Photo by Charley Gallay/Getty Images
An impressive 17 seasons later, E! True Hollywood Story remains just as fascinating and thought-provoking as its pilot episode in 1996. The series investigates stories of fame, drugs, music, and the career-defining moments of some of the most recognisable visionaries in pop culture.
We caught up with Sara Mast, award-winning director and the show’s executive producer, to chat about all things Hollywood and the complete re-branding of the E! True Hollywood Story docuseries.
Q: How did you come up with the topics you’re covering this season?
Well there were many, many topics to explore and consider. When looking for content, it seemed like researchers and producers were digging through the front-line of what’s happening right now in popular culture.
I think the focus of this re-brand was not just celebrities. Instead, we really wanted to take up subjects and headlines that hadn’t been done before, so we looked into broader moments in pop culture.
We were the first ones out of the gate with investigation of Nxivm and I’m really proud of that. We got a lot of insight, interviews with ex members of the cult, reporters, and the founder’s attorney. I think it’s a great episode and I’m very excited that we premiered with it. It’s a story that really hasn’t been heard.
Q: Was there a particular topic you connected with personally on this season of E! True Hollywood Story?
I think the Nxivm episode mainly because, at some level, we’re all fascinated by cults. Interestingly, the targets in this cult were smart, established women.
When you see that these are highly educated female executives, it’s very frightening. It’s also very eye-opening to see how anyone can get sucked into this kind of organisation.
I think these women were very brave in coming out and saying ‘hey, this is what happened to us’ and wanting to make sure that the message got out so that it doesn’t happen to other women.
You could judge them and say that they’re gullible or they’re this or they’re that, but the founder was a very convincing maniac, narcissist, and psychopath. It’s fascinating.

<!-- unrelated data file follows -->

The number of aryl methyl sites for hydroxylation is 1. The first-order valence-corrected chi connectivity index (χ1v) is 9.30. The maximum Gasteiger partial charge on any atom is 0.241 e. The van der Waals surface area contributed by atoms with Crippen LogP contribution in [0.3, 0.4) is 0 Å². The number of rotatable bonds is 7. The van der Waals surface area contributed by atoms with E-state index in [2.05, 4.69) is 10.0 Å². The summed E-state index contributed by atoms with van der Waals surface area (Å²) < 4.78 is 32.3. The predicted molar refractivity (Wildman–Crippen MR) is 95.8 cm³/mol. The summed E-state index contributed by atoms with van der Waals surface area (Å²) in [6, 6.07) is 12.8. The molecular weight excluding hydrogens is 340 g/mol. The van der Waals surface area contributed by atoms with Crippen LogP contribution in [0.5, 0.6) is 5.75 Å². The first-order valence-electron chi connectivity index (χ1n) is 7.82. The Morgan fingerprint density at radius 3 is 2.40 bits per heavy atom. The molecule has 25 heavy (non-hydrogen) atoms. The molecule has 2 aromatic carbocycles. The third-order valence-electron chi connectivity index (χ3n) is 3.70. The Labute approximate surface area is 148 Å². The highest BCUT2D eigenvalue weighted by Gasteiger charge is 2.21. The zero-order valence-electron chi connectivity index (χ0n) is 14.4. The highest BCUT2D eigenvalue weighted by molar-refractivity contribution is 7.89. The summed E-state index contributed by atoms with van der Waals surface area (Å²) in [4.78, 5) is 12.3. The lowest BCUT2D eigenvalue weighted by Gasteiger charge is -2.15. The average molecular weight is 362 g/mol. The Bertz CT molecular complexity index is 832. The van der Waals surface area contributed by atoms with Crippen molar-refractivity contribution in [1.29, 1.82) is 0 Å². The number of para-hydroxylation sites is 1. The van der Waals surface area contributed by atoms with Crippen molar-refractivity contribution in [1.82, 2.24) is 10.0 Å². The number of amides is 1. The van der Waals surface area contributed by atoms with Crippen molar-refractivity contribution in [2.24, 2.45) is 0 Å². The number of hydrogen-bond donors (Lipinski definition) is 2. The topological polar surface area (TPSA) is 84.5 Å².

Q: What do you want audiences to take away from this E! True Hollywood Story?
I want them to take away a broader understanding of how it can relate back to them. Again with this Nxivm episode, it’s a cautionary tale applicable to most of us.
We also do an episode about the opioid crisis in music and I think these stories are powerful because it doesn’t just happen to celebrities. It can happen to anyone.
We do an ‘addiction to fame’ episode and we show how fame and social media affect individuals. We wanted to make the show relatable and accessible to everyone, not just about Hollywood stars.
Q: Is there something really unexpected about the stories this season?
I think our episode on pioneering women in hip-hop is something new and exciting. This episode shows how sexism and misogyny were in place in the music industry to keep women down (and how they overcame this).
Even today, I think we’re getting a broader view of how women are still fighting, especially in hip-hop, to have their voices heard.
There would be no Cardi B or Nicki Minaj without these original pioneering women. The women coming together to tell their stories, and educate us on how they got there, is really interesting.
Q: Were there any particular highlights for you putting a show like this together?
A highlight was having everything come together in the end and seeing the full picture of the Nxivm episode. Especially because we knew that this is something that is just getting out in the news right now.
Putting a nice polished spin on the show is always tricky and I think we elevated the show visually. Hopefully we also gave E! True Hollywood Story a new level of storytelling that keeps the franchise going. The original producers did over 500 episodes, so I hope we did it justice.
Q: What do you do to relax and unwind when you’re working so hard?
I go home and watch television, what else? I think there’s such a wave of great premium television and I love seeing what’s new.
Moreover, kudos to E! and the team who were really trying to bring this series into that world of premium television. Before, the show was known as a guilty pleasure but now we’ve elevated it in every way. The re-branding is contemporary, rich, and stimulating.
Q: So what’s next for you? Do you have any other interesting projects on the go after E! True Hollywood Story?
I am actually currently in development of an exciting project. I did this show called Dirty John last year and now I’m developing a similar story called Doctor Death based on a podcast about a horrible spinal surgeon.
It is sort of another cautionary tale of what can happen in the medical field, so if you’re a podcast fan, listen to Doctor Death, and keep an eye out for my upcoming show.
Watch a promo for the new season here:
As a well-versed serial chiller, Ashton adores indulging in documentaries and dreamy gallery strolls. This features writer maintains a healthy obsession with parquet flooring, house plants, and buttery pastry.